Fertility Health Coach

What I've learned from four rounds of IVF


The day my husband asked me to marry him I stopped taking the contraceptive pill. For 2 reasons; I had been on it for over 15 years and I knew it sometimes took a while for a woman's cycle to return post pill, and we both wanted kids as soon as we were married. 

12 months later I hadn’t had a period and I was diagnosed with Hypothalamic Amenorrhea due to over exercising and stress. The prescription from my endocrinologist was to stop exercising completely, increase my BMI and stop stressing (try doing that in the lead up to a wedding!?). So I did that, as soon as the wedding was over :-)

After three months of eating whatever I wanted, and drastically cutting back on exercise, my period was still MIA. I was 35 and we were impatient, so we saw a fertility specialist.

It was another three months before we did the first treatment because according to my doctor, my uterus had shrunk due to inactivity (what?). I was put on the contraceptive pill (oh the irony!) for three months so the hormones could give me a period and give my uterus some action so it could grow to a size that could handle a pregnancy.

Our first stop was SO-IUI (Super Ovulation and Intrauterine Insemination). I injected myself daily with all the hormones my body was not producing naturally to grow follicles. Then they time it perfectly so that when ovulation occurs the sperm is inserted manually by the nurse into just the right spot to meet up with the egg a ‘get together’.

When this failed we went straight to IVF with high hopes. It’s amazing how excited you get about a 40% chance of getting pregnant, when in reality, there’s more chance of it not working. That was the case with us - six IVF cycles (4 fresh, 2 frozen) and so far nothing but big fat negatives.

Looking back, the first IVF failure was the hardest to comprehend. With every subsequent failure you come to expect it more. It gets harder to hope. You get more numb. The first few IVF cycles I put on a positive front for my support crew, and my husband; no doubt he did the same for me. But now we’re more honest with each other - you need to release all the pain in order to be positive about the next step in the journey.

The crap thing about IVF is that there are so many things that can go wrong along the way. It’s like being on a rollercoaster, one day you’re flying high because you’ve got a good number of eggs to collect, the next day you’re rock bottom with your heart in your stomach because most of them didn’t fertilise.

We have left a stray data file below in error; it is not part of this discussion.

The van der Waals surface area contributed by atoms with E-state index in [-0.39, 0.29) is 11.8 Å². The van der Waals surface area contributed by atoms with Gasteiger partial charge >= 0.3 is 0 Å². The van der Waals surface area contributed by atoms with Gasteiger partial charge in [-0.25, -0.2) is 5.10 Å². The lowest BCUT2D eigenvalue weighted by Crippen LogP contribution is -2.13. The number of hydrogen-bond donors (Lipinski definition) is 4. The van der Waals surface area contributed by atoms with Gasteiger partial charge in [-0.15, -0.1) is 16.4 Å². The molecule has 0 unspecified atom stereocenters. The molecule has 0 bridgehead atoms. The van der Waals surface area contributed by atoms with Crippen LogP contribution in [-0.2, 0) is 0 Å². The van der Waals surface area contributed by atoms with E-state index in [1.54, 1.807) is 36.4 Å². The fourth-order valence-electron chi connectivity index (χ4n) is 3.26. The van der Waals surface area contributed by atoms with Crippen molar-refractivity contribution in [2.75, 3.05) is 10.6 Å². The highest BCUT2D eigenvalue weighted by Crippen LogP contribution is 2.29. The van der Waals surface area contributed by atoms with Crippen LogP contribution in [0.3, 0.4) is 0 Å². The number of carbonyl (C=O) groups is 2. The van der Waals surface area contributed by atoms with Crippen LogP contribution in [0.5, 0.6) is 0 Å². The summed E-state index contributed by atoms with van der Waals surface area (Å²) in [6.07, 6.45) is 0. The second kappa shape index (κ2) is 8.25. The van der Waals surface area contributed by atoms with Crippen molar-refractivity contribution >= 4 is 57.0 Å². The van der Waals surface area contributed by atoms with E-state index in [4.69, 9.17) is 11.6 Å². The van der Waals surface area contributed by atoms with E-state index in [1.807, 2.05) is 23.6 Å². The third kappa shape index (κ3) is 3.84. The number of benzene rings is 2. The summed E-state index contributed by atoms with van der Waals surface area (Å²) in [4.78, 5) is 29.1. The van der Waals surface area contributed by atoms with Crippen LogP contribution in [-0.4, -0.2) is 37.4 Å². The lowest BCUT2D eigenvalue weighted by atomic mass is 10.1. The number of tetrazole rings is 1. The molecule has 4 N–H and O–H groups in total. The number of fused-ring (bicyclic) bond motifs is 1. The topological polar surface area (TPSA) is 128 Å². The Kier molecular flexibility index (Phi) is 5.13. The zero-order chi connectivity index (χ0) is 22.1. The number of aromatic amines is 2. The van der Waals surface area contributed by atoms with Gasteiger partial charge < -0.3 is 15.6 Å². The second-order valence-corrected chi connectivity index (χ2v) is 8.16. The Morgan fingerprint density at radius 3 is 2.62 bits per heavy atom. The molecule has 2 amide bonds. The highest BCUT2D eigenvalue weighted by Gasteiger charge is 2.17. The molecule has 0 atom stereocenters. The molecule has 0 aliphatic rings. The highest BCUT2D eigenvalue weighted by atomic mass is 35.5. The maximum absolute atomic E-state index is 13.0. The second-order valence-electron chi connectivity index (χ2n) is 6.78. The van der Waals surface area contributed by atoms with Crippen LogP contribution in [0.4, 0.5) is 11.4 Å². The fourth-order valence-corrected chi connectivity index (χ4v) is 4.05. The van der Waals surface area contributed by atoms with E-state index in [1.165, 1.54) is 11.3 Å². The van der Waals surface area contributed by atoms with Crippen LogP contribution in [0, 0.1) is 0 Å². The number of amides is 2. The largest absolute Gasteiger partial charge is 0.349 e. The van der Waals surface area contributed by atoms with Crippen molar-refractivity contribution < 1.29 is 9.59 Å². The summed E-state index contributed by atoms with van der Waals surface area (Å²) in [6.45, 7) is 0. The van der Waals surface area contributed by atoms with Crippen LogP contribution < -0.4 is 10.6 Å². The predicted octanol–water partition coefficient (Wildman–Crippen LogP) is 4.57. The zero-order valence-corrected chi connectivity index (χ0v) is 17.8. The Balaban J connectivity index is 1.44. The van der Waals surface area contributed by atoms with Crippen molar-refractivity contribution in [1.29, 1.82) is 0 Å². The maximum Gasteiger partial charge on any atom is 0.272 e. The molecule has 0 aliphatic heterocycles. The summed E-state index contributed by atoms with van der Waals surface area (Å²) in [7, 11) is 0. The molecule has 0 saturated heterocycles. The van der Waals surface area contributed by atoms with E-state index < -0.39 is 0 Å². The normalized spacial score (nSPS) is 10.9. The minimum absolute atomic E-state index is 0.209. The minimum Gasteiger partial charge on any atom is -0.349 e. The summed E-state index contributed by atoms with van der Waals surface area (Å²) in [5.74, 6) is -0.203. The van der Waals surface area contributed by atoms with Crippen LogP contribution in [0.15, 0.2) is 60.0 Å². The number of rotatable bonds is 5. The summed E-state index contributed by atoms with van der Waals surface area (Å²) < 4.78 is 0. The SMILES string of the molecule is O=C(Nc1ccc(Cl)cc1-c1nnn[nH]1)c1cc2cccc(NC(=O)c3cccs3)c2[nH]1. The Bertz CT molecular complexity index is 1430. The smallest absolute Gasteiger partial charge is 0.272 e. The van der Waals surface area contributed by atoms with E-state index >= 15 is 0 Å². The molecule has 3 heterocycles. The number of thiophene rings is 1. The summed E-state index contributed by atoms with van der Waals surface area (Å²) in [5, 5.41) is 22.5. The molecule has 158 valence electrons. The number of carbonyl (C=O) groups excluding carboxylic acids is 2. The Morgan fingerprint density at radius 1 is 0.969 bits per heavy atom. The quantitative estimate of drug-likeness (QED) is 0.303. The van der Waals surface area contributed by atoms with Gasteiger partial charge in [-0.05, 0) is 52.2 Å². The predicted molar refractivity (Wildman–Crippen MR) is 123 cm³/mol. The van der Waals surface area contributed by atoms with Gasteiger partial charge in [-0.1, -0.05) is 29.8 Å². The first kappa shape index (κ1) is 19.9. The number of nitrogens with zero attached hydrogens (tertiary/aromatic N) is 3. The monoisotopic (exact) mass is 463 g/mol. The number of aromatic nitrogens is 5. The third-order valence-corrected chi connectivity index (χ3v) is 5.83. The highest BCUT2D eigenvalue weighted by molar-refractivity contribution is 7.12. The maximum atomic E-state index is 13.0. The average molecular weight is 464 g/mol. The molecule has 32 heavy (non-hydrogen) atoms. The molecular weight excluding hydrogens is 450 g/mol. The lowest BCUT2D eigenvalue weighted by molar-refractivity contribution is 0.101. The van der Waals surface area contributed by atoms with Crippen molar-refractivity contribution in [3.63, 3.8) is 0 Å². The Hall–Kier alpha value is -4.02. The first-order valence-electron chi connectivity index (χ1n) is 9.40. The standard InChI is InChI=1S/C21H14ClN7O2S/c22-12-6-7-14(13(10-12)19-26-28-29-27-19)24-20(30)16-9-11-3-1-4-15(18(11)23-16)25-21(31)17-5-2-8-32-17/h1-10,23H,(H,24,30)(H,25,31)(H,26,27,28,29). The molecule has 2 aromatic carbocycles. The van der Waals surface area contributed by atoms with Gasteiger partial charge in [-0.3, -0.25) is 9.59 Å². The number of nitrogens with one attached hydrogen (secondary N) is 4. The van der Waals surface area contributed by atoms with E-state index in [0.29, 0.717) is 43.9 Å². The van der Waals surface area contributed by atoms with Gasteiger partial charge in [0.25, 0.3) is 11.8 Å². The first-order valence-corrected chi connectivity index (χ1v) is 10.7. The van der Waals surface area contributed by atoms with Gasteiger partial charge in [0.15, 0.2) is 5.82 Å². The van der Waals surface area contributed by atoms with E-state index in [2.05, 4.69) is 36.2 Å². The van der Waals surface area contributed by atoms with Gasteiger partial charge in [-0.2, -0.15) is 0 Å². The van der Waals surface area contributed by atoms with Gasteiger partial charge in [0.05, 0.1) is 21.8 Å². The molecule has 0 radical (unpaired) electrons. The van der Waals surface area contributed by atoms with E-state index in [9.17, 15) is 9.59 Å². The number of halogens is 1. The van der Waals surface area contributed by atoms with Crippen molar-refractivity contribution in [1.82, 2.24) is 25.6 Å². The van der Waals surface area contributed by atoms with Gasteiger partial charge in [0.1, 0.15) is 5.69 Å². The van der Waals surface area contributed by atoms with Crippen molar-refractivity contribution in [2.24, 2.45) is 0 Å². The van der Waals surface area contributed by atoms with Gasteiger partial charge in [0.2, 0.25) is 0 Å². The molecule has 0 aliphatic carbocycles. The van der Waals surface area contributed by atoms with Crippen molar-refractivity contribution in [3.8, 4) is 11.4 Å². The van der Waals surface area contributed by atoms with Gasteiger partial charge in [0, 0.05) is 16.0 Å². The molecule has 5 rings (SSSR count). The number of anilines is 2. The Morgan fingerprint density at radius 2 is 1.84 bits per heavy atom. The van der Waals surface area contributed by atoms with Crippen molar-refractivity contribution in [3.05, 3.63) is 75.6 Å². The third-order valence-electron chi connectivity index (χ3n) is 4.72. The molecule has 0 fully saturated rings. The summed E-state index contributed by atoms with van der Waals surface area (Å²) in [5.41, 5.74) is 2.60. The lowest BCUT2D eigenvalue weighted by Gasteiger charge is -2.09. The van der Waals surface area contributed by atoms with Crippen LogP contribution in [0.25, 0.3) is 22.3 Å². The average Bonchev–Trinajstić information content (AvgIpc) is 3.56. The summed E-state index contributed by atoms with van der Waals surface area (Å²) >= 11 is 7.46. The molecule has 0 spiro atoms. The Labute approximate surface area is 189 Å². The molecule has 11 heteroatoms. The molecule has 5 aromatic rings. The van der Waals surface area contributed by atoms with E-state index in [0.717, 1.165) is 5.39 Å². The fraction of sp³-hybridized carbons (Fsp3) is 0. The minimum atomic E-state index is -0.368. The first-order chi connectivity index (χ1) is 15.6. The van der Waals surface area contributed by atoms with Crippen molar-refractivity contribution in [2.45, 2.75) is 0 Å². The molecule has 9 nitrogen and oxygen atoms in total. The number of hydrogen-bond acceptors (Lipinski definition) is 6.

Being the type A personality I am, I wanted control of the situation at all times. I’ve spent hours researching everything I could possibly do to get a positive outcome. I’ve tried acupuncture, endometrium scratching (to regenerate my lining), intralipids (which kill off ‘natural killer cells’ that can attack the embryo), baby aspirin to stop blood clotting, every single supplement under the sun vaguely related to fertility, castor oil packs for blood flow to the uterus, DIY hypnotherapy, foods to help increase lining, implantation, blood flow…. you name it, I’ve tried it. It’s tiring. And a part of me knows that all of these things don’t make a damn bit of difference if your embryo is not chromosomally perfect.

I'm now 37 and I’m terrified it’s not going to work. It's like the universe is playing a cruel joke on me; you can have an amazing husband that wants a huge family and would be the most incredible father, but you can't have your fertility. 

The truth is that it’s my life choices that have got me here. At 20 I wouldn’t have needed IVF to get pregnant. At that time I was doing everything I could to stop it from happening. I could have chosen a life that involved early parenthood, but it would have made a mess of my career and I would have missed those character building and game changing experiences like travelling the world. I don’t regret a thing. 

Getting pregnant is a numbers name, it’s like playing the lottery. Each woman is born with thousands of eggs but only a percentage of those have the right chromosomes to become a baby. If the machine keeps punching out the wrong balls, you don’t hit the jackpot. It’s taken me a while to get my head around this. I’ve been demanding to know why it’s not working, what can we do differently next time Dr? Why why why? But all we can do is keep trying because there’s every chance our numbers will come up next time.

My advice to families going through the same is to give yourself a break. I forced my husband and I into back to back IVF rounds because I was so terrified that my ‘advancing maternal age’ was the biggest issue. Then what ended up happening is my body stopped responding to the medication and we needed to take higher and higher doses to grow the eggs. Anyone that’s done IVF knows the higher the medication dosage the lower the egg quality.

Your body and your mind need a break in between cycles to get off the emotional and physical roller coaster.

Secondly, I encourage anyone who has experienced IVF failure to ask more questions, push for more testing, and if you’re not 100% satisfied with your clinic then change. And always ask for success rates when choosing a clinic, your chance for success is in the hands of the embryologist and their laboratory. We went to a public hospital first because it was cheaper than going private, but since realised their success rates are a lot lower due to older facilities and a more conservative approach to the treatment. Choose the clinic with the best success numbers, its worth paying extra for.

Lastly, try and always keep laughter in your relationship. Both partners feel the pain during fertility treatment and the best thing you can do is stay playful, have fun and laugh every day.

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